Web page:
“JOHNNY,” he cooed. He caressed my face with his bare hand. For a little while, I let him. He reminded me of my mother. I thought of the last time I’d seen here. There had been sunshine and a pretty girl and baseball and…

“I MIGHT HAVE SOME EXPLAINING TO DO,” Owen said. “IT ALL STARTED WITH A DREAM I HAD SOME YEARS BACK. I WAS STANDING IN A GRAVEYARD ON A DARK AND SNOWY NIGHT. I KNOW IT WAS COLD BECAUSE MY EARS WERE STINGING, AND I KEPT SHOVING MY HANDS IN MY COAT. UNDER EVERY TOMBSTONE WAS A FROZEN ROSE. I COULD READ THE WRITING ON EACH ONE. THE SCRIPT WAS MINE, OF COURSE, BUT AT THAT POINT, I DIDN’T KNOW IT. I DIDN’T KNOW ALL THE PEOPLE ON THE GRAVES AT THE TIME, BUT I DID MEET THEM ALL LATER ON. THEIR NAMES WEREN’T THE ONLY THING I REMEMBERED, THOUGH; I ALSO RECALLED THE DATES ON BOTH SIDES OF THE DASH.

“THE DREAM MADE ME WET THE BED THE FIRST TIME I HAD IT. I THOUGHT IT WAS JUST A ONE-NIGHT THING, SO I DIDN’T WORRY. THEN IT CAME BACK AGAIN AND AGAIN AND AGAIN. I TALKED TO REVEREND MERRILL, BUT HE DIDN’T BELIEVE ME. REVEREND WIGGIN WAS AN OAF. NEITHER OF THEM HELPED ME. THE ONLY PERSON WHO LISTENED WAS GOD.

“I’M GLAD HE DID. I DECIDED THAT THE DREAM MUST HAVE BEEN HIS WILL, AND THAT I HAD BEEN BLESSED WITH A GIFT OF PROPHECY. AT FIRST, I THOUGHT THE PEOPLE WOULD DIE FROM DISEASES OR ACCIDENTS, BUT WHEN YOUR MOTHER’S DATE ARRIVED, NOTHING HAPPENED AT FIRST. THAT’S WHEN I REALIZED THE ONLY PERSON WHO COULD PRESERVE DESTINY WAS ME. THAT’S WHY I MADE SURE TO BRING MY OWN BAT.

“EVER SINCE THEN, I’VE BEEN HARD AT WORK. SOME OF THE TASKS HAVE BEEN MORE DIFFICULT THAN OTHERS, PARTICULARLY SETTING OFF THE CHAIN REACTION IN THE CONVENT KITCHEN, STEALING LYDIA AND LEAVING HER ON THE STREET, GETTING AN ARMADILLO ON SHORT NOTICE, AND SETTING UP THAT MEETING BETWEEN MORRISON AND PIKE. GETTING TO WALDEN IN TIME TO KILL MR. EARLY WAS A REAL PAIN, TOO. SOME OF THEM WERE REALLY EASY, THOUGH. LIKE SETTING UP BARB WIGGIN AND HAROLD. I’D SEEN RANDAL WITH MARY MAGDALENE BEFORE. ONE OF THE TEACHERS WHO WAS A HISTORICAL REENACTMENT BUFF LET ME HAVE THE SWORD AS LONG AS I DIDN’T TELL ANYONE, AND AFTER WHAT HAPPENED TO MR. FISH, HE DIDN’T WANT IT BACK ANYWAY. GERMAINE FELL INTO MY LAP. THE HARDEST PART OF THE ARMADILLO AND SPIDER MISSIONS WAS SAVING UP THE MONEY TO BUY THEM.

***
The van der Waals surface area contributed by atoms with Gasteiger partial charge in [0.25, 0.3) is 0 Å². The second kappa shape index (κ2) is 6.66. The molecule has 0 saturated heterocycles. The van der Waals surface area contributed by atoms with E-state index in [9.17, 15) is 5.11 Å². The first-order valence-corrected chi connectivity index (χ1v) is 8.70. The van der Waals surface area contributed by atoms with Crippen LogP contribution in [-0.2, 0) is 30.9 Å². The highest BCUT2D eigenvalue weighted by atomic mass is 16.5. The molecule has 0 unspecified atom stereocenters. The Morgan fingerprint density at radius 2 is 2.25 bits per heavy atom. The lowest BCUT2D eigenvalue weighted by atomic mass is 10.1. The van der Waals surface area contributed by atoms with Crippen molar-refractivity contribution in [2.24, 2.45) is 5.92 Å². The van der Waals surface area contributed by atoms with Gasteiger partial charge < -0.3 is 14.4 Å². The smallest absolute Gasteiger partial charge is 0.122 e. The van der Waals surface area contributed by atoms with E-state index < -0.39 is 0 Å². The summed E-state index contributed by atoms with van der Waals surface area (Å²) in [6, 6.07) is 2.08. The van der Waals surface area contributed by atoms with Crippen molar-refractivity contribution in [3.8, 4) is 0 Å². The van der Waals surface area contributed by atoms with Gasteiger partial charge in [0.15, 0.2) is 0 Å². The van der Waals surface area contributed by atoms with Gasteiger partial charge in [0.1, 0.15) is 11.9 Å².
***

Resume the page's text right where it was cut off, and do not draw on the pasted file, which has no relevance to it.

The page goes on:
“IT WAS ALL WORTH IT IN THE END, THOUGH. I’D MADE ALL THE GRAVESTONES IN ADVANCE, SO AFTER I ACCOMPLISHED A MISSION, I COULD PRETEND I WAS WORKING ON A STONE WHILE EVALUATING MY WORK AND PLOTTING THE NEXT ONE.

“IT’S BEEN EMOTIONALLY GRUELLING, TOO. I DIDN’T WANT TO SEE ANY OF THOSE PEOPLE DIE. SOME OF THEM WERE REALLY NICE PEOPLE. WHO UNDERSTANDS THE AWESOME WAYS OF GOD, THOUGH? I’M JUST FOLLOWING ORDERS.

“I’M NOT DOING THIS BECAUSE I LIKE IT, THOUGH SOMETIMES I CAN’T HELP FEELING SATISFIED ABOUT A JOB WELL DONE. I DO THIS BECAUSE IT’S MY VOCATION. WE’RE ALL MEANT FOR SOMETHING, AND I AM ‘THE APPRENTICE TO THE ANGEL OF DEATH.’

“IF YOU’RE WONDERING WHY I STOPPED ASKING ABOUT SAWYER DEPOT, IT’S BECAUSE NONE OF YOUR COUSINS’ STONES WERE IN THE GRAVEYARD. I DO ENJOY HESTER’S COMPANY, THOUGH. SHE’S QUITE A WOMAN.

“NOW IT’S YOUR TURN, JOHNNY. AFTER THIS, MY WORK IS DONE, AND I CAN GO ON WITH MY LIFE. I DON’T THINK I’LL GO TO JAIL. I’VE GOTTEN OUT OF ALL THE OTHER CASES WITHOUT A SCRATCH; CLEANING UP AFTER THIS ONE WILL JUST TAKE SOME MORE DIVINE INSPIRATION.

“OH, JOHNNY, DON’T CRY. THIS IS HURTING ME AS MUCH AS IT’S HURTING YOU. I’M REALLY GOING TO HATE TO SEE YOU GO.

“TURN THAT FROWN UPSIDE-DOWN. YOU’RE REALLY VERY LUCKY. YOU DIDN’T WEAR A TURTLENECK TODAY, SO THIS JOB WILL BE DONE VERY CLEANLY. DECAPITATION WILL PROBABLY BE ENOUGH TO KEEP YOU OUT OF THE WAR IN VIETNAM, TOO. ISN’T THAT GREAT?”

By now the machine was humming, and the wheel was spinning at full blast. Above me stood Owen, Inquisitor and Executioner. If I’d spoken, he wouldn’t have heard me, but there was nothing I could say. I’d heard so many thousands of times from him that he was GOD’S INSTRUMENT that all this somehow made sense.